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Ferrari Energy Explains the Science and Technology of Hydraulic Fracturing

Originally published on


Hydraulic fracturing is a method of extracting gas and oil from the ground using high-pressure fluids. Hydro-fracturing is not a new practice and is widely used in the United States. There is a lot of interest in this technology at both public and private levels. Below, Ferrari Energy, a family-owned private oil and gas company focused on mineral and leasehold acquisitions, will explain some of the science and technology behind fracking and how fracking works in the economy.


What is Hydraulic Fracturing?

Hydraulic fracturing, sometimes referred to as “fracking,” is the activity of extracting oil and natural gas from the earth through the use of high-pressure liquids. Water filled with beach sand is pumped at high pressures through drilled wellbores to make the reservoir more porous and amenable to mineral resource extraction. Fracking liquids contain various substances meant to minimize clay damage in the reservoir, but at the end of the day, the practice is akin to blasting rocks deep in the Earth’s crust with beach sand.

The point of fracking is to shore up the rocks so that natural gas and oil can be extracted more easily. Fracking is a highly cost-effective practice that has resulted in lower energy costs, greater energy security, and lower carbon emissions than alternative methods of natural resource extraction.


Water Contamination

One of the biggest debates surrounding fracking is whether it pollutes groundwater reserves. While it is true that water resources have been polluted around certain fracking sites, this contamination was due to improper handling of materials and not the fracking process itself. When done correctly and in line with industry-standard techniques, there is no evidence that fracking contaminates local water reserves. Additionally, virtually any industry, be it agriculture, farming, fishing, or mining, can contaminate water supplies if performed incorrectly. It is not an issue unique to fracking.


Seismic Activity

Another claim is that fracking causes seismic activity. It is true that fracking can cause seismic activity but on scales much, much smaller than you might assume. Fracking creates seismic activity that is very low on the Richter scale (of a magnitude less than 1) and, while it can be measured with specialized equipment, cannot be felt by people on the earth’s surface. So, fracking can technically induce microearthquakes, but ones so small they do not disrupt anything, and nobody can actually feel them.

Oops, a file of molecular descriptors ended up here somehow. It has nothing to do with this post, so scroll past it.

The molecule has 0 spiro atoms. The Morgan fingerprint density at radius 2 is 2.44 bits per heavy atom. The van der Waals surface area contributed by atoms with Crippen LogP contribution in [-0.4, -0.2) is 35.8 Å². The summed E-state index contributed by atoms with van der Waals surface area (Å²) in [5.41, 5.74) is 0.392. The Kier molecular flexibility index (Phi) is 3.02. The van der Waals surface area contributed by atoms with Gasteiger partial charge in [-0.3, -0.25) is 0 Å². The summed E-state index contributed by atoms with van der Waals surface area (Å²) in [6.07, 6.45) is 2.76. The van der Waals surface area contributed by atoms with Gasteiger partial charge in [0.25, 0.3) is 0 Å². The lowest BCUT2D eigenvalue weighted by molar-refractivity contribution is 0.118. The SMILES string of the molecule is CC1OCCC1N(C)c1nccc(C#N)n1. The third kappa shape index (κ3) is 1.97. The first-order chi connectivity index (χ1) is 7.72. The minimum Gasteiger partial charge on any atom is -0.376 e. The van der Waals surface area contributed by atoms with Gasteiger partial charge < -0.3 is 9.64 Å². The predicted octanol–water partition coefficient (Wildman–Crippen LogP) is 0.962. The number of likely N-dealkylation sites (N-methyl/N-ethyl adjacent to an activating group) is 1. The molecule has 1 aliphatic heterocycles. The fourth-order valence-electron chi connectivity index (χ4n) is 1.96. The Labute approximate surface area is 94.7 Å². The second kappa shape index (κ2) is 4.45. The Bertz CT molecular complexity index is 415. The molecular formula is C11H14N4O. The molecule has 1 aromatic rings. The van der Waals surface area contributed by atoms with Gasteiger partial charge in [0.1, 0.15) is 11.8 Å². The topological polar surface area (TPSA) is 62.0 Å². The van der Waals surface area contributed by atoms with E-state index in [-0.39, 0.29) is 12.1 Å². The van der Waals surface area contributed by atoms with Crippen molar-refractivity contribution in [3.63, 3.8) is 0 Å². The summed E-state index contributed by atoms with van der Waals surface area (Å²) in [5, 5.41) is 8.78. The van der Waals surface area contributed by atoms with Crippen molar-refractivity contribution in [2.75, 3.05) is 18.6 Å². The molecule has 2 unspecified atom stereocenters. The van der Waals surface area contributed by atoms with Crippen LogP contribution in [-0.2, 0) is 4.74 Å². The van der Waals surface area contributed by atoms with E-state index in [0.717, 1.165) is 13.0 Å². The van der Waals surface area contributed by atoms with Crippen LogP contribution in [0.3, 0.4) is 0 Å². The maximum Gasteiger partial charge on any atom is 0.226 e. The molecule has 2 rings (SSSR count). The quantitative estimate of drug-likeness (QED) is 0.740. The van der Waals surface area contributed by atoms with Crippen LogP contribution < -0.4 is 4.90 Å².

Greenhouse Gasses

There is also great debate over whether fracking is good or bad concerning greenhouse gas production. First, it should be noted that fracking is performed to extract natural gas, which produces up to 40%-50% less carbon than coal when used. Second, fracking produces fewer greenhouse gas emissions than other forms of resource and mineral extraction. Methane leaks from fracking sites are a legitimate concern, but fracking techniques are highly advanced, so large-scale, serious methane leaks are very unlikely to happen. While fracking produces greenhouse gases, the exact science on whether these emissions are harmful is still unclear.

Like any process, fracking has its pros and cons. We must remain objective when discussing and considering the future potential of this highly efficient energy technology.


About Ferrari Energy

Ferrari Energy is a family-owned private oil and gas company focused on mineral and leasehold acquisitions. With a focus on educating landowners, Ferrari Energy has consistently served the needs of the landowner community in the basins in which it works. Its operation covers several areas throughout Colorado, Wyoming, Utah, and ND. Ferrari Energy has provided oil and gas leases to over 850 homeowners and held multiple lease signing events to accommodate the residents of Broomfield, Colorado.

Ferrari Energy took its name from its founder, Adam Ferrari. Adam is a native of Chicago and was formally educated in chemical and biomolecular engineering. He completed his degree at the University of Illinois at Urbana Champaign and finished at the top of his class, graduating magna cum laude. As a young professional, Adam worked in the operations and business sides of the energy industry. After gaining ten years of direct industry experience, he took his passion for the energy industry and launched Ferrari Energy.